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My Dog Won't Focus in Training!

Updated: Dec 28, 2022

Your dog should get some training several times per week even if just to practice what they already know. Training sessions are short and fun so this should be easy to do - in theory. But an unfocused dog can turn a playful 5 minute session into a 15 minute chore pretty easily. Is your dog having trouble focusing in your training sessions? Check out these 4 tips to make sure you aren't making a classic mistake!


1. Structure Your Session

Does your dog even know that they are in a training session? Do they understand when it is over? I always begin by TELLING them that we are doing training. Sure, they don't know what this means at first but they will soon catch on. In training isn't free play time and there are specific expectations for them. Let's help them understand when they are in this mode so that they can learn how fun and rewarding it is. Right before I get my things (treat pouch, clicker, etc) I say to Nana "Want to do some training?"


Then I get myself ready and say "Ok let's do some training!" Then we begin our session. This simple ritual helps Nana know when she is to stay near and look for opportunities to follow instructions or figure out something new to earn rewards.


Similarly it helps to let them know when the session is over. With Nana I simply say "Ok all done!" in a cheery voice before I pack away our training tools and grab a toy for us to play with.


Oh - and play with your dog after you train! You don't want the anticipation of the end of the session to be a bad thing. The rewards might stop but the shenanigans begin! Even if it's just for a couple minutes I think you'll see a huge difference following up your sessions with play time.


2. Set Yourself Up For Success

Training sessions don't need to be long - in fact I typically suggest they be rather short. But even if it is only 5 minutes you need to be present for your dog for the whole 5 minutes. They are so attuned to us and our inner state that your stress and frustration can really throw things off. Sometimes engaging in a little self care ritual before you do some training can help get you in the right state of mind. Enjoy a nice cup of coffee, do a little meditation, whatever works best for you. But don't start the training session if you aren't sure that you can be fun and patient every minute. And it's ok if you aren't! Just wait for a better time. You will be a much better teacher for your dog when you can have fun with it too.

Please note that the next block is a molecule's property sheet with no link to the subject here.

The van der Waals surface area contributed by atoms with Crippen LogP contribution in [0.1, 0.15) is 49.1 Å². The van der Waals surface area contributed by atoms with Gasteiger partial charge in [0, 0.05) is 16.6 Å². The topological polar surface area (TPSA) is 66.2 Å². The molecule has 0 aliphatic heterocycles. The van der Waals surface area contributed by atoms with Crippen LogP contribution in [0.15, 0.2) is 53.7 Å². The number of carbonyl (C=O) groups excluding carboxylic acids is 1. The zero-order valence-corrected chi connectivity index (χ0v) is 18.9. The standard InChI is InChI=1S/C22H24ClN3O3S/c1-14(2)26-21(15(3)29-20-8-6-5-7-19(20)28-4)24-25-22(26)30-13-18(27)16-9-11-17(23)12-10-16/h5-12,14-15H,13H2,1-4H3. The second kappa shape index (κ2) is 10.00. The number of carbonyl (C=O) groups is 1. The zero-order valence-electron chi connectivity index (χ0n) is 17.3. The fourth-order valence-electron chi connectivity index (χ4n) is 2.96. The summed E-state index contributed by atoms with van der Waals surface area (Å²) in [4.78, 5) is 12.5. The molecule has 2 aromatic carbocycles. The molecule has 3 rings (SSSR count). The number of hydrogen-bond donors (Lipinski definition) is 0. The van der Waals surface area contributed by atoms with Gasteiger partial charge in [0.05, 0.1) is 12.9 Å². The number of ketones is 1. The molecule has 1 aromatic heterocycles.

3. Set Your Dog Up For Success

Likewise let's make sure we help our dogs be in the best position possible to give us their focus. Training is a team sport and both of you need to be ready. First off unless we are adding distraction to training with a behavior that is already learned let's make sure our learning environment is as quiet and distraction free as possible. Tidy the room a bit, put the dog's toys away, ask other members of the household to give you some space, et cetera.


The dog's mental state is important to manage and plan around as well. Are you using food rewards? You want them to be hungry but not so hungry that the excitement overpowers them. Is your dog being silly and our of control? Taking them for a good walk or engaging them in a good play session before training could do wonders. With my own dog after she has breakfast and some time for her food to settle we go for a nice long walk. Then we play in the backyard for a bit. After we come in is when we usually do training. For her that's the best setup. Every dog is different and everybody has different scheduling demands. Just be mindful of the dog's mental state and do what you can to help them be ready.


4. Always End on a High Note

It is very important that we end the session while the dog is still having fun. This will ensure that they are more pumped up for the next training session to start. If you start to notice your dog get more distracted or less enthusiastic in a session immediately ask them to do something simple and easy, give them a big reward with lots of praise, and then end the session. Try to time your sessions to end before the dog begins "checking out" like that. If they typically start to get bored after 5 minutes end your session after 4. Every dog is different, some can stay engaged for long training sessions and others can't. But always make sure you can end on a high note and not when the dog can't wait to move on to something else.


Looking for ideas of behaviors to teach your dog? Check out this article on my 12 Basic Behaviors.


Are you already doing all of these things? I bet we can still find the key to getting your dog back on track. Have a look at my services or just reach out and we can get you on the right path.


Robin Wong is a certified dog trainer, a graduate of the Victoria Stilwell Academy, and the father of a Boerboel / Ridgeback mix named Nana. He founded Holy Sit to provide premium positive dog training in London Ont.

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